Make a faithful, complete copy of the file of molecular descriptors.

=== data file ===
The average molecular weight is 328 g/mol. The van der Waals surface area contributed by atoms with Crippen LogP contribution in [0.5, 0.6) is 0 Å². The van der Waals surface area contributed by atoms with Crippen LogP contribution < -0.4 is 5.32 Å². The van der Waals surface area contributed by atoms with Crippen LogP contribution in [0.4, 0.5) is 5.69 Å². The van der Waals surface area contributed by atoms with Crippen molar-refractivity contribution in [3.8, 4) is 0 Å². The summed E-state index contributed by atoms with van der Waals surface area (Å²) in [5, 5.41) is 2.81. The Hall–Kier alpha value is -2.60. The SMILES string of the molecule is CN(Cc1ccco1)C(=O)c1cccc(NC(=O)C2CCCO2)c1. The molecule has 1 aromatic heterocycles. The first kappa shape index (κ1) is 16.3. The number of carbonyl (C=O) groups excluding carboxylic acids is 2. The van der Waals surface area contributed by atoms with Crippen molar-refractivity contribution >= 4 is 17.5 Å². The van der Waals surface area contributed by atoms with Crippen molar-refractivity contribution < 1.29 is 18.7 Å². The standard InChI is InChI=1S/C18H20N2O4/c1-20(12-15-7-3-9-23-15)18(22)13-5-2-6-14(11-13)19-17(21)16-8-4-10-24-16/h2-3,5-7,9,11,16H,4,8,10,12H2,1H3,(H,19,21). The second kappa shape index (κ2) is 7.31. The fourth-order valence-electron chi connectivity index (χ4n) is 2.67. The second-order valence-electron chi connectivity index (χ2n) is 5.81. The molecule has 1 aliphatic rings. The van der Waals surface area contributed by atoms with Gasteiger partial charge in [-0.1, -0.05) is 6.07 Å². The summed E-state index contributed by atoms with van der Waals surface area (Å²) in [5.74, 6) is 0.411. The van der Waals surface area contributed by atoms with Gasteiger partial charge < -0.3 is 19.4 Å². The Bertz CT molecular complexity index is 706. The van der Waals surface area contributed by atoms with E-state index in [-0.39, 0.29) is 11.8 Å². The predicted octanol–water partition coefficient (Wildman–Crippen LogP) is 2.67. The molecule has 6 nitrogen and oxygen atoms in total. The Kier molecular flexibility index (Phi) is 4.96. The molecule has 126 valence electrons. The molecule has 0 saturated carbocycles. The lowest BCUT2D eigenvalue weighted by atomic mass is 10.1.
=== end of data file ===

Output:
The average molecular weight is 328 g/mol. The van der Waals surface area contributed by atoms with Crippen LogP contribution in [0.5, 0.6) is 0 Å². The van der Waals surface area contributed by atoms with Crippen LogP contribution < -0.4 is 5.32 Å². The van der Waals surface area contributed by atoms with Crippen LogP contribution in [0.4, 0.5) is 5.69 Å². The van der Waals surface area contributed by atoms with Crippen molar-refractivity contribution in [3.8, 4) is 0 Å². The summed E-state index contributed by atoms with van der Waals surface area (Å²) in [5, 5.41) is 2.81. The Hall–Kier alpha value is -2.60. The SMILES string of the molecule is CN(Cc1ccco1)C(=O)c1cccc(NC(=O)C2CCCO2)c1. The molecule has 1 aromatic heterocycles. The first kappa shape index (κ1) is 16.3. The number of carbonyl (C=O) groups excluding carboxylic acids is 2. The van der Waals surface area contributed by atoms with Crippen molar-refractivity contribution >= 4 is 17.5 Å². The van der Waals surface area contributed by atoms with Crippen molar-refractivity contribution < 1.29 is 18.7 Å². The standard InChI is InChI=1S/C18H20N2O4/c1-20(12-15-7-3-9-23-15)18(22)13-5-2-6-14(11-13)19-17(21)16-8-4-10-24-16/h2-3,5-7,9,11,16H,4,8,10,12H2,1H3,(H,19,21). The second kappa shape index (κ2) is 7.31. The fourth-order valence-electron chi connectivity index (χ4n) is 2.67. The second-order valence-electron chi connectivity index (χ2n) is 5.81. The molecule has 1 aliphatic rings. The van der Waals surface area contributed by atoms with Gasteiger partial charge in [-0.1, -0.05) is 6.07 Å². The summed E-state index contributed by atoms with van der Waals surface area (Å²) in [5.74, 6) is 0.411. The van der Waals surface area contributed by atoms with Gasteiger partial charge < -0.3 is 19.4 Å². The Bertz CT molecular complexity index is 706. The van der Waals surface area contributed by atoms with E-state index in [-0.39, 0.29) is 11.8 Å². The predicted octanol–water partition coefficient (Wildman–Crippen LogP) is 2.67. The molecule has 6 nitrogen and oxygen atoms in total. The Kier molecular flexibility index (Phi) is 4.96. The molecule has 126 valence electrons. The molecule has 0 saturated carbocycles. The lowest BCUT2D eigenvalue weighted by atomic mass is 10.1.